New Interactive Gallery Opens at the Cleveland Museum of Art on January 21

CLEVELAND (January 14, 2013) – On January 21, 2013, the Cleveland Museum of Art will open Gallery One, a unique, interactive gallery that blends art, technology and interpretation to inspire visitors to explore the museum’s renowned collections. This revolutionary space features the largest multi-touch screen in the United States, which displays images of over 3,500 objects from the museum’s world-renowned permanent collection.

Collection Highlight: Islamic Art

Posted on January 1, 2013 by ClevelandArt

After a seven-year hiatus, the Cleveland Museum of Art’s late medieval, Renaissance and Islamic collections have returned to public view. The artwork is showcased in the recently renovated galleries of the first level of the museum’s original 1916 Beaux-Arts building, designed by Hubbell and Benes. Within each historical area, objects are organized thematically and incorporate a variety of media. The installations are presented in integrated displays that foster an understanding of the social and historical contexts within which these works of art were produced.

Recent Acquisition: Virgin and Child in Majesty (Sedes Sapientiae)

Posted on November 29, 2012 by ClevelandArt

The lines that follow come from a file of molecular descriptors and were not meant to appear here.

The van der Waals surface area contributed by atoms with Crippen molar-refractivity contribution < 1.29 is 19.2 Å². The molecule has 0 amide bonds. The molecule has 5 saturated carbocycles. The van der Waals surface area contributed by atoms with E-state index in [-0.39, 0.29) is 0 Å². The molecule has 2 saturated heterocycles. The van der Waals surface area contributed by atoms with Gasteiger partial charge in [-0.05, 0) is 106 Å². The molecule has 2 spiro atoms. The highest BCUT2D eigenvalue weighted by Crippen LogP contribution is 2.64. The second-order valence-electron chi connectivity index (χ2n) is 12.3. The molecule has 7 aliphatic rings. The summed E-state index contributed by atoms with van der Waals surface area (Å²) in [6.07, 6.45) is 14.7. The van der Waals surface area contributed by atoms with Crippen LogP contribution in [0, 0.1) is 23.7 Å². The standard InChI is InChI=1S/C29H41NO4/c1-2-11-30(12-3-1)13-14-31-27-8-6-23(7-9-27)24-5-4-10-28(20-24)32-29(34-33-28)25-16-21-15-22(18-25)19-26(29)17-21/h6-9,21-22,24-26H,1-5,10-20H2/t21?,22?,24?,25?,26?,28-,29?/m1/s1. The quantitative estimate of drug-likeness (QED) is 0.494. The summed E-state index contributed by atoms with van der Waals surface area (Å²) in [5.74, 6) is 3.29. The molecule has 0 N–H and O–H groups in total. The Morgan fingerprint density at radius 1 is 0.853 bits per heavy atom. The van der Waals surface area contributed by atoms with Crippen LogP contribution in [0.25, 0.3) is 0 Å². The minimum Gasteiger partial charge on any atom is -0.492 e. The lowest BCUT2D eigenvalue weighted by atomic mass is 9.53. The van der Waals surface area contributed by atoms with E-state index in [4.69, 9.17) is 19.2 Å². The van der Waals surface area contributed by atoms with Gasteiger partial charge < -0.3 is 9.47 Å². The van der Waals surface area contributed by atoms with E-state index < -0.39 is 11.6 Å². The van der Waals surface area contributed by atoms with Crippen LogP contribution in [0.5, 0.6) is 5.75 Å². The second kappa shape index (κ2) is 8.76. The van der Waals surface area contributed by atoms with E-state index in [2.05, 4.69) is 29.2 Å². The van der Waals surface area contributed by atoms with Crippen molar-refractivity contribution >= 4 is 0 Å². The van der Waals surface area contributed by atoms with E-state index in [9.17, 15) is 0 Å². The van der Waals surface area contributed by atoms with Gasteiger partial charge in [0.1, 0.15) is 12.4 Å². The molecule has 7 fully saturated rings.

This extremely rare Romanesque wood sculpture depicts the Virgin Mary’s role in important Christian doctrine. It belongs to a type known as Sedes Sapientiae (the Throne of Wisdom). The subject shows the Virgin Mary’s role as principal mediator between God and man in the Incarnation, the moment in which Christ became human. In this sculpture, Mary is seated frontally and hieratically on a throne.

Recap: Highlights Tour

Posted on July 5, 2012 by ClevelandArt

Way back in 2008, when the Cleveland Museum of Art reopened a good portion of its permanent collection to the public, some friends and I decided to spend an afternoon checking out the galleries. Stepping into the brand new entrance to the 1916 building, the first thing we were greeted with was Jeptha Wade’s Portrait of Nathaniel Olds, a man from the 1830s wearing what appeared to be a sweet pair of sunglasses:


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